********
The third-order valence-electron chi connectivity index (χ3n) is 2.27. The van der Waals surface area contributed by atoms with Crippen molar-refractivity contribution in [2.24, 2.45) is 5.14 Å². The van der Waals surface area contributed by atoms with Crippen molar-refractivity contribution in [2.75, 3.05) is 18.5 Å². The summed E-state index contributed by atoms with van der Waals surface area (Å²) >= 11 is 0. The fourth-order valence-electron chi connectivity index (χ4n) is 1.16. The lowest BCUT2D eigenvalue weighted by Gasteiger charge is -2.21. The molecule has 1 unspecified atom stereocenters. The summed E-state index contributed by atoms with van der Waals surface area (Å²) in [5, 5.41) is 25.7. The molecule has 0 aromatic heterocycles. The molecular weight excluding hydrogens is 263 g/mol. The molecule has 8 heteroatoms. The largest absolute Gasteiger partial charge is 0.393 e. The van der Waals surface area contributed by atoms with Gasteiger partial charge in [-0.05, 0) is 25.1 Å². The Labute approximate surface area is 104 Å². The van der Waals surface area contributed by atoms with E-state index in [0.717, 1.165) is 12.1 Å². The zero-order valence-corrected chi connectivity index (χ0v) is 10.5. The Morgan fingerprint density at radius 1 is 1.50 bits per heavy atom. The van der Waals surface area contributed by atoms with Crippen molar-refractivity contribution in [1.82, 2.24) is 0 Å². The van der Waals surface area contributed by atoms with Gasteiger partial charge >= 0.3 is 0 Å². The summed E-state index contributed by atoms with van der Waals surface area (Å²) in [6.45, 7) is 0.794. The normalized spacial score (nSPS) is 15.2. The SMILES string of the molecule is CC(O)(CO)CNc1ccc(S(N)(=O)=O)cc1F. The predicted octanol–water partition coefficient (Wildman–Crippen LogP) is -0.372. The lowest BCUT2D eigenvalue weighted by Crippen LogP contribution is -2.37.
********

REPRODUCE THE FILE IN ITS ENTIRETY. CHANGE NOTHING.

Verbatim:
The third-order valence-electron chi connectivity index (χ3n) is 2.27. The van der Waals surface area contributed by atoms with Crippen molar-refractivity contribution in [2.24, 2.45) is 5.14 Å². The van der Waals surface area contributed by atoms with Crippen molar-refractivity contribution in [2.75, 3.05) is 18.5 Å². The summed E-state index contributed by atoms with van der Waals surface area (Å²) >= 11 is 0. The fourth-order valence-electron chi connectivity index (χ4n) is 1.16. The lowest BCUT2D eigenvalue weighted by Gasteiger charge is -2.21. The molecule has 1 unspecified atom stereocenters. The summed E-state index contributed by atoms with van der Waals surface area (Å²) in [5, 5.41) is 25.7. The molecule has 0 aromatic heterocycles. The molecular weight excluding hydrogens is 263 g/mol. The molecule has 8 heteroatoms. The largest absolute Gasteiger partial charge is 0.393 e. The van der Waals surface area contributed by atoms with Gasteiger partial charge in [-0.05, 0) is 25.1 Å². The Labute approximate surface area is 104 Å². The van der Waals surface area contributed by atoms with E-state index in [0.717, 1.165) is 12.1 Å². The zero-order valence-corrected chi connectivity index (χ0v) is 10.5. The Morgan fingerprint density at radius 1 is 1.50 bits per heavy atom. The van der Waals surface area contributed by atoms with Crippen molar-refractivity contribution in [1.82, 2.24) is 0 Å². The van der Waals surface area contributed by atoms with Gasteiger partial charge >= 0.3 is 0 Å². The summed E-state index contributed by atoms with van der Waals surface area (Å²) in [6.45, 7) is 0.794. The normalized spacial score (nSPS) is 15.2. The SMILES string of the molecule is CC(O)(CO)CNc1ccc(S(N)(=O)=O)cc1F. The predicted octanol–water partition coefficient (Wildman–Crippen LogP) is -0.372. The lowest BCUT2D eigenvalue weighted by Crippen LogP contribution is -2.37.